Heritage Press – Beowulf (1939?)
January 15, 2011 § 5 Comments
Sandglass Number 5K
Artwork: Drawings by Lynd Ward
Translated and introduced by William Ellery Leonard
Originally a Hertiage Press exclusive, later reprinted by the Limited Editions Club in 1952 (Book #225, 21st series V. 5).
Click the images to see larger views.
Front Binding – Designed by John S. Fass, these boards were covered by a binder’s linen that was left intentionally rough, dyed several shades of brown. The bold blue foil box that surrounds Beowulf‘s title was stamped into the linen, with the gold pressed into that. The spine repeats the idea, albeit smaller.
Django2694 has this to say about the LEC edition, among some other comments:
I don’t have my Heritage edition at home–it’s packed in storage and I don’t remember whether it had a Sandglass. I can say that the Ward-illustrated Beowulf was an original Heritage Press publication, done in response, perhaps, to Rockwell Kent’s wonderful Beowulf for the Lakeside Press–which was the first to use Leonard’s translation. Kent’s work is justly famous, so I expect Macy felt he needed to go one better by having Ward do his illustrations in color. This original edition was in 1939, but from everything I have read or seen, that edition was exactly like yours–same binding, illustrations, production details–which was probably a later reissue.
The Monthly Letter for the later LEC mentions Kent’s work:
“”There are pundits who go so far as to say the Lynd Ward’s illustrations for Beowulf are as good as those truly remarkable lithographs which Rockwell Kent made for Beowulf in the year 1928.”
The designer of the LEC Beowulf was Eugene Ettenberg. It is a largish book–bigger than the Heritage Press edition–8.5″ x 12″–and it is set in 14 point Janson while the chapter heads are set in “an utterly new typeface imported from Amsterdam called Libra.” The quarter binding on the spine is blue linen and there is a design of a spear by Ward stamped in gold. The boards are covered in a handmade paper from Sweden featuring a wavy pattern of browns, beiges and blues. The Monthly Letter says Ward “revised” the original illustrations, drawing directly on the lithographic plates. In addition to the size increase, they are also much more delicate in color than the saturated blues and golds of the Heritage edition (but with none of the muddiness you see in the reproductions for the Easton press edition, as was pointed out by EP collector Lucas Trask in an informative side-by-side comparison:
In addition to these “revisions” Ward also adapted one of the illustrations for a two-page black & white spread for the title treatment, and numerous little designs–battleaxes, meadcups, etc–reproduced in brown and sprinkled throughout the text. I would not say that the LEC is inferior**–just subdued whereas the Heritage original is exuberant.
Title Page – Lynd Ward’s stunning artwork quickly lets readers know they are in for a treat. The Heritage Press acquired the rights to reprint Professor William Ellery Leonard’s introduction and translation, which was at the time deemed “the most interesting” by Americans according to the Sandglass. Leonard also has a preface before each section of the poem. The text is Garamond, picked for its harmony with Ward’s work. The paper was, as par the course, specially made for this book by the Collins Paper Company, who supplied a “soft yet tough rag paper” for Leonard’s words and Ward’s ink.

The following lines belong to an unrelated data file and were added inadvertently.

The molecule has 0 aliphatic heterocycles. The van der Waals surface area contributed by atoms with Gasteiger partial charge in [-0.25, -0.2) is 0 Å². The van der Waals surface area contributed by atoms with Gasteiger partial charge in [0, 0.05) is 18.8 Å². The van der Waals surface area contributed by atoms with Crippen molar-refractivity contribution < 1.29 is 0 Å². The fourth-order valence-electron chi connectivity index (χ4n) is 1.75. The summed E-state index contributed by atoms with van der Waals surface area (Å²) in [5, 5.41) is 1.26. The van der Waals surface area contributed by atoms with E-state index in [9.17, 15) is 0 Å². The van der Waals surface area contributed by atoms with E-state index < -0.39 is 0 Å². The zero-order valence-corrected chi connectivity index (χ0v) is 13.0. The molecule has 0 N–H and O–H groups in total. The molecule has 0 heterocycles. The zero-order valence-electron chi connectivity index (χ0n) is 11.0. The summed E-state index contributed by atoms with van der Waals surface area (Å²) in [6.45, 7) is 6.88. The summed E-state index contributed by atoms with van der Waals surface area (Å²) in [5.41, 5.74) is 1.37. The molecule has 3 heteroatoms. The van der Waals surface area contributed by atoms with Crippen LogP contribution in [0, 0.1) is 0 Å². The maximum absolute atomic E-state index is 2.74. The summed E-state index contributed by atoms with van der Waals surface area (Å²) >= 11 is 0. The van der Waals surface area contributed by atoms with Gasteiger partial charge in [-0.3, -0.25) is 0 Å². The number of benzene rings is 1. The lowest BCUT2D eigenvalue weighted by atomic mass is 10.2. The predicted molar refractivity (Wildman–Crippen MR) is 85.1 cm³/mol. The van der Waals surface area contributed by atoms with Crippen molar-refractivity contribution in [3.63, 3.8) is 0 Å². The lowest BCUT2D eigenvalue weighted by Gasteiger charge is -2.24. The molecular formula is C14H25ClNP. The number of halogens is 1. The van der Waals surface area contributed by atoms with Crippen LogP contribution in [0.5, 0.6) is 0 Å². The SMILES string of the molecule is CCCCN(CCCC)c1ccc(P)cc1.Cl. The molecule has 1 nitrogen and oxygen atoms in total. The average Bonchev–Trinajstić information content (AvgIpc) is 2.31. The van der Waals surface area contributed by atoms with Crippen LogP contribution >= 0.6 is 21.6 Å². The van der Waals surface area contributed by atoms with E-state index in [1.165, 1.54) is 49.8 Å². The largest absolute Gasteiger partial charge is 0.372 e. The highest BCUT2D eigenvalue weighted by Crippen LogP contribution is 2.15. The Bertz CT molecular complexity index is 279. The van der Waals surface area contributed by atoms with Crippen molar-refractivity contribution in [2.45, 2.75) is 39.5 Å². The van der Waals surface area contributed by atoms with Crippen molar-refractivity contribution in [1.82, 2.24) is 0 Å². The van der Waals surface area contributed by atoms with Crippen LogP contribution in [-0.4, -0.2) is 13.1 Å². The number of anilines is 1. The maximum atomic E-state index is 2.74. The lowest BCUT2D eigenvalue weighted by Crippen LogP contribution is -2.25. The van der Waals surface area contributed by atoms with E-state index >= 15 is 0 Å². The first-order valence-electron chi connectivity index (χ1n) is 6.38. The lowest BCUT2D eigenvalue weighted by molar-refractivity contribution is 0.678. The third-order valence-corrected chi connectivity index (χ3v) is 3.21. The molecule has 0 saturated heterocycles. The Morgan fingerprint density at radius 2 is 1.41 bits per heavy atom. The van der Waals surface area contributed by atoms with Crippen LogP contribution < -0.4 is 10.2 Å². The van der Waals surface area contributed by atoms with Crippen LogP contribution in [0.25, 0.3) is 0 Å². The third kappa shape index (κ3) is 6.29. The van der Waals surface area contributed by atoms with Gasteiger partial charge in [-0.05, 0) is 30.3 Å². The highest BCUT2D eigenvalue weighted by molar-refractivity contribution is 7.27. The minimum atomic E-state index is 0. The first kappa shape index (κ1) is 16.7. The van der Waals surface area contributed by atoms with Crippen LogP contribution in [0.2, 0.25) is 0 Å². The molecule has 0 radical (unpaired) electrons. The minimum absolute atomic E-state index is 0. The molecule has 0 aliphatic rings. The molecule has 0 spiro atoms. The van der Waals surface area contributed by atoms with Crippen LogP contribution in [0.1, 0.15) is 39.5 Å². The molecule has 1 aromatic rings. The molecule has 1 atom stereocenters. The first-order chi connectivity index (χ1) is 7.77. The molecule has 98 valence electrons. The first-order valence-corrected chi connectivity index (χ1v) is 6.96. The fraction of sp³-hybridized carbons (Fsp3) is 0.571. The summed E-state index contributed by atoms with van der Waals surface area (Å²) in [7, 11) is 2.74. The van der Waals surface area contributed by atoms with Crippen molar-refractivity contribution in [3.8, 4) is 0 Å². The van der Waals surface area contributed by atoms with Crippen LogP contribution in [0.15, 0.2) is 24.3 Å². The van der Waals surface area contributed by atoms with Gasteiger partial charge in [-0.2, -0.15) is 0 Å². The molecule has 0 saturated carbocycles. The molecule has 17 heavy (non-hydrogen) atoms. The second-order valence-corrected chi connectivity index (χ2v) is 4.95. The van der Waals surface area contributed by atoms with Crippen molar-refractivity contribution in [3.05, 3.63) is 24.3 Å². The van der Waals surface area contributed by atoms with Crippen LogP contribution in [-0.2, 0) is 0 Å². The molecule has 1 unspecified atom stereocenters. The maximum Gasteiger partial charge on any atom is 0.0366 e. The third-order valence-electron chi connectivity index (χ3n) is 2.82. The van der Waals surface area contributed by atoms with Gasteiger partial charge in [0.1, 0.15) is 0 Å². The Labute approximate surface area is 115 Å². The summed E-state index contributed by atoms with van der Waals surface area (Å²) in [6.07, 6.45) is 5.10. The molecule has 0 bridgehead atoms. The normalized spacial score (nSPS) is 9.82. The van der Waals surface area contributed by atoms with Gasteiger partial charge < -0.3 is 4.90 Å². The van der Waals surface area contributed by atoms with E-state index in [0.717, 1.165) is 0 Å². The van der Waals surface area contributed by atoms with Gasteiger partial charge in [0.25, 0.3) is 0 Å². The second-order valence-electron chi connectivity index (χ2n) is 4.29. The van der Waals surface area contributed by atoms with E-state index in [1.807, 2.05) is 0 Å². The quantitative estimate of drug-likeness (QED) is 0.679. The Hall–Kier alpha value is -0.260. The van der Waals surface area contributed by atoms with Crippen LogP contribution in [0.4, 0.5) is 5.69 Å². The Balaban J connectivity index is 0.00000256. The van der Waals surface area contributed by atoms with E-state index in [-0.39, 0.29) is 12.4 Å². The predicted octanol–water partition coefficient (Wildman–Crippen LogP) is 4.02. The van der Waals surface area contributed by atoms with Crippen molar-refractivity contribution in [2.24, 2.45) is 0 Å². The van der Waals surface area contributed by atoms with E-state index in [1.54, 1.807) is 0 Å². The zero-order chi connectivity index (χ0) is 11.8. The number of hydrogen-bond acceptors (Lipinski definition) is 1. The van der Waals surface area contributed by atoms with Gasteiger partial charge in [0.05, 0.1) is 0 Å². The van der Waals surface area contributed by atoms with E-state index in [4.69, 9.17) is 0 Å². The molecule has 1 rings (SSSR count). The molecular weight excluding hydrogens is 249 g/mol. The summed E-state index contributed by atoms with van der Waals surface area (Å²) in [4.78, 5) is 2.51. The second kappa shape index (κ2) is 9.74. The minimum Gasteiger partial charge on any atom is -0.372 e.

While on the subject of Ward, the Sandglass mentions three other books Ward had done for the Press by its publication – Les Miserables, Gargantua & Pantagruel, and The Innocent Voyage. Curious that last one, as its publication date was 1944, five years after this book’s copyright page claims to have been printed. I’m inclined to believe that I do not own a first printing of this book, or it was held for five years plus before its actual release, which is possible. Ward’s first LEC book was not listed, oddly enough, which was The Cloister and the Hearth in 1932, but perhaps that’s omitted due to its position as an early LEC predating the Heritage Press and was not printed by them. If you have any further info on this, I’d appreciate it.
Page 5 – Grendel is grotesquely rendered here – a poignant and powerful illustration. In total, Ward did 16 full-page illustrations like this one, printed with a lithographic process in blue and brown inks.
Page 8 – Beowulf gets a glorious introduction, properly playing up his heroic nature. Ward was a genius.
Page 1 – An example of Leonard’s introductions to each section, which Ward also contributed smaller black-and-white pieces for.
Personal Notes – I paid too much for this book. :p Before I had a clue about the Heritage Press and its price scales, I dropped $30 for this at my friend’s old Page One Used Books (the same that I’ve swapped Brownings with), but considering how rarely I see it in other shops (i.e. once, last time I was in Berkeley), I suppose it’s all right that I forked out a fairly hefty sum…although it is lacking a slipcase. It did introduce me to Lynd Ward, one of my favorite illustrators in the George Macy Company’s long list of artists.
My copy came with a second pamphlet that I’d be disinclined to believe came from the Heritage Press, looking at the original Beowulf manuscript and analyzing it some. One of the neater bonuses I’ve gotten out of any book I have.
* = Due to the Sandglass listing books published after 1939, I’m not certain that I can rely on that as a publication date. As I do not have any other year to work from, I’m arbitrarily using it as a placeholder until I know for certain what year this book was published.
** = Before Django supplied with me with info on the LEC, I commented that I had heard the LEC edition was inferior to the original Heritage edition. I’ve dropped those comments (since he was nice enough to provide info on the LEC!), but that’s what he’s referring to here.